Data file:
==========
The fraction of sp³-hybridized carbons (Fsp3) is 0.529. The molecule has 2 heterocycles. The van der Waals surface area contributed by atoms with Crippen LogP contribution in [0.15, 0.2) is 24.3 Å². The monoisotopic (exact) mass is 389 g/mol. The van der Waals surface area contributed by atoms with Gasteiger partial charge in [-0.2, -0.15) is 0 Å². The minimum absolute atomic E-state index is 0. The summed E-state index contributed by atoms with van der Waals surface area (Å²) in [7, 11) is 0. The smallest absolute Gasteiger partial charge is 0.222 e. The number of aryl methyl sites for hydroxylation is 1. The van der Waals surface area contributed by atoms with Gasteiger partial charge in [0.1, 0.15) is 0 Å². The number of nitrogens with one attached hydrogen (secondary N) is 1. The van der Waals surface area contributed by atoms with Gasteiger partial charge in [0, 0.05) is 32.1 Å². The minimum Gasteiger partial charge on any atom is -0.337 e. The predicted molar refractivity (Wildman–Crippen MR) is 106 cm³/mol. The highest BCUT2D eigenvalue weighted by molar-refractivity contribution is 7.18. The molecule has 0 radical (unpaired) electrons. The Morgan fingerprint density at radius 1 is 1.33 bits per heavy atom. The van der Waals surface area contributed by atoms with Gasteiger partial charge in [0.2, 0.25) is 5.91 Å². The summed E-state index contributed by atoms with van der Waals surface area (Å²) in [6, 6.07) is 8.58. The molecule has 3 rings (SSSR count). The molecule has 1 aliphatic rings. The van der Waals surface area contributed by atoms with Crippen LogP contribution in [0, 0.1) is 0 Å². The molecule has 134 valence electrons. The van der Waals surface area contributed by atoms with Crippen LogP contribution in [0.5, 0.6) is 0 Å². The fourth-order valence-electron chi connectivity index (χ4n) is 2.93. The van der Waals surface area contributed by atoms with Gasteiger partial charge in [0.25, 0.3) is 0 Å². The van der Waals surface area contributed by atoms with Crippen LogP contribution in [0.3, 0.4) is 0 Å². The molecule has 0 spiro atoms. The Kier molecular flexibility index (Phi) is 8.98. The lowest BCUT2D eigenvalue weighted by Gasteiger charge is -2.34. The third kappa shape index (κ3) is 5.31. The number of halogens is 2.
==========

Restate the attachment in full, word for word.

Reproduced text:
The fraction of sp³-hybridized carbons (Fsp3) is 0.529. The molecule has 2 heterocycles. The van der Waals surface area contributed by atoms with Crippen LogP contribution in [0.15, 0.2) is 24.3 Å². The monoisotopic (exact) mass is 389 g/mol. The van der Waals surface area contributed by atoms with Gasteiger partial charge in [-0.2, -0.15) is 0 Å². The minimum absolute atomic E-state index is 0. The summed E-state index contributed by atoms with van der Waals surface area (Å²) in [7, 11) is 0. The smallest absolute Gasteiger partial charge is 0.222 e. The number of aryl methyl sites for hydroxylation is 1. The van der Waals surface area contributed by atoms with Gasteiger partial charge in [0.1, 0.15) is 0 Å². The number of nitrogens with one attached hydrogen (secondary N) is 1. The van der Waals surface area contributed by atoms with Gasteiger partial charge in [0, 0.05) is 32.1 Å². The minimum Gasteiger partial charge on any atom is -0.337 e. The predicted molar refractivity (Wildman–Crippen MR) is 106 cm³/mol. The highest BCUT2D eigenvalue weighted by molar-refractivity contribution is 7.18. The molecule has 0 radical (unpaired) electrons. The Morgan fingerprint density at radius 1 is 1.33 bits per heavy atom. The van der Waals surface area contributed by atoms with Gasteiger partial charge in [0.2, 0.25) is 5.91 Å². The summed E-state index contributed by atoms with van der Waals surface area (Å²) in [6, 6.07) is 8.58. The molecule has 3 rings (SSSR count). The molecule has 1 aliphatic rings. The van der Waals surface area contributed by atoms with Crippen LogP contribution in [0, 0.1) is 0 Å². The molecule has 134 valence electrons. The van der Waals surface area contributed by atoms with Crippen LogP contribution in [0.5, 0.6) is 0 Å². The fourth-order valence-electron chi connectivity index (χ4n) is 2.93. The van der Waals surface area contributed by atoms with Gasteiger partial charge in [0.25, 0.3) is 0 Å². The van der Waals surface area contributed by atoms with Crippen LogP contribution in [0.3, 0.4) is 0 Å². The molecule has 0 spiro atoms. The Kier molecular flexibility index (Phi) is 8.98. The lowest BCUT2D eigenvalue weighted by Gasteiger charge is -2.34. The third kappa shape index (κ3) is 5.31. The number of halogens is 2.